For all other cases, the SSD and HDD dynamically re-arrange their contents. So if you're editing a movie, that movie will be on the SSD, for example. (I was about to bring up the case of a 300MB photoshop file but then realized that easily fits in that 4GB buffer too... whoops... 4GB is quite a bit, only movie editing will really exceed that).
    Reply
  • ijmmany - Thursday, November 01, 2012 - link

    from what i saw at the launch also playing with in mac Store you can adjust cache accordingly i think up to 12GB write-cache Reply
  • tipoo - Wednesday, October 24, 2012 - link

    The more they use for the write buffer the less is available to files and programs I guess. 4GB just for writes should be enough for most people in most cases though, only when you transfer something larger than that would you take a hit to performance. Reply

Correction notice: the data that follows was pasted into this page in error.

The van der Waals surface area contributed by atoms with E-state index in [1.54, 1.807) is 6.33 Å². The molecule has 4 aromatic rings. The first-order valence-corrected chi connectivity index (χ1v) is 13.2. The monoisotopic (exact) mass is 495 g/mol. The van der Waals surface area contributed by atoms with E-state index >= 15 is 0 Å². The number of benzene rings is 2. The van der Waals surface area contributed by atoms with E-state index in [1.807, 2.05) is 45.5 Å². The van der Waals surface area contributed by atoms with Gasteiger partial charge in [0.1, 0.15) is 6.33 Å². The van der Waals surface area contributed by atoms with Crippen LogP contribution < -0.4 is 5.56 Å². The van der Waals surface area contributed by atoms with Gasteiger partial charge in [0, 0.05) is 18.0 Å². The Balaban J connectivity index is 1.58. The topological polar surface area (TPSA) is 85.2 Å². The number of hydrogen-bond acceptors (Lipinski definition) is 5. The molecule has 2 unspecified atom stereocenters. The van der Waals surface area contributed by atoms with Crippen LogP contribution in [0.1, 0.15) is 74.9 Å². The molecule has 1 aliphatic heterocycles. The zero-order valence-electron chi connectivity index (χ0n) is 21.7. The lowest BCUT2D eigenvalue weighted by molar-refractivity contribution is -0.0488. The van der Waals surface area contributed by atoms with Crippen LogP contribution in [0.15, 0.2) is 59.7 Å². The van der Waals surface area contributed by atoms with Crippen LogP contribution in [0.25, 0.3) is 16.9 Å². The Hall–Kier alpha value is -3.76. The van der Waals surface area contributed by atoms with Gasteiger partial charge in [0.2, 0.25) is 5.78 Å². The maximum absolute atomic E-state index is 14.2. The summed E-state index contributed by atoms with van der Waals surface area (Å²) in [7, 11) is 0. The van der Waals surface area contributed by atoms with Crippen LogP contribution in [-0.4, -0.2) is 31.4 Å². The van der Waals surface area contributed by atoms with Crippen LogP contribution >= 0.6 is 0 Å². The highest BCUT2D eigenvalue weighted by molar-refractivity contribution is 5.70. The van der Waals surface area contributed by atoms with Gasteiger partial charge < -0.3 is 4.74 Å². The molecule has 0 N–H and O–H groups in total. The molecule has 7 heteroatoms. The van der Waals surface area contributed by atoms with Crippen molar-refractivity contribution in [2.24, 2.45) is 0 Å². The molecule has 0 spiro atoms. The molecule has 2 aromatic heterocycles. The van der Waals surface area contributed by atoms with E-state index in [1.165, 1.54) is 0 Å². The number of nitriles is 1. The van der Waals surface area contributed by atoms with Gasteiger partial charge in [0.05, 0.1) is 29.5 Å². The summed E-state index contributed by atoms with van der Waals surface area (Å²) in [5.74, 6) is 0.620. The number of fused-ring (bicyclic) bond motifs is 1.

• bsd228 - Thursday, October 25, 2012 - link

    4GB is more than enough - you only need to store the last X seconds of writes and then flush them out. ZFS's ZIL partition for a home filer can be fine even at 2GB.

    As for writing everything to SSD and then migrating out slow stuff to HDD, that requires a lot more SSD to work. Veritas's file system vxfs v5 includes dynamic storage tiering (DST) that behaves this way, but you have a target mix of fast/slower storage that is 30/70, not 1/8 or 1/24 like these Apple offerings. There is also a considerable overhead cost to tracking and refreshing file locations with their product.
    Reply
  • LeftSide - Wednesday, October 24, 2012 - link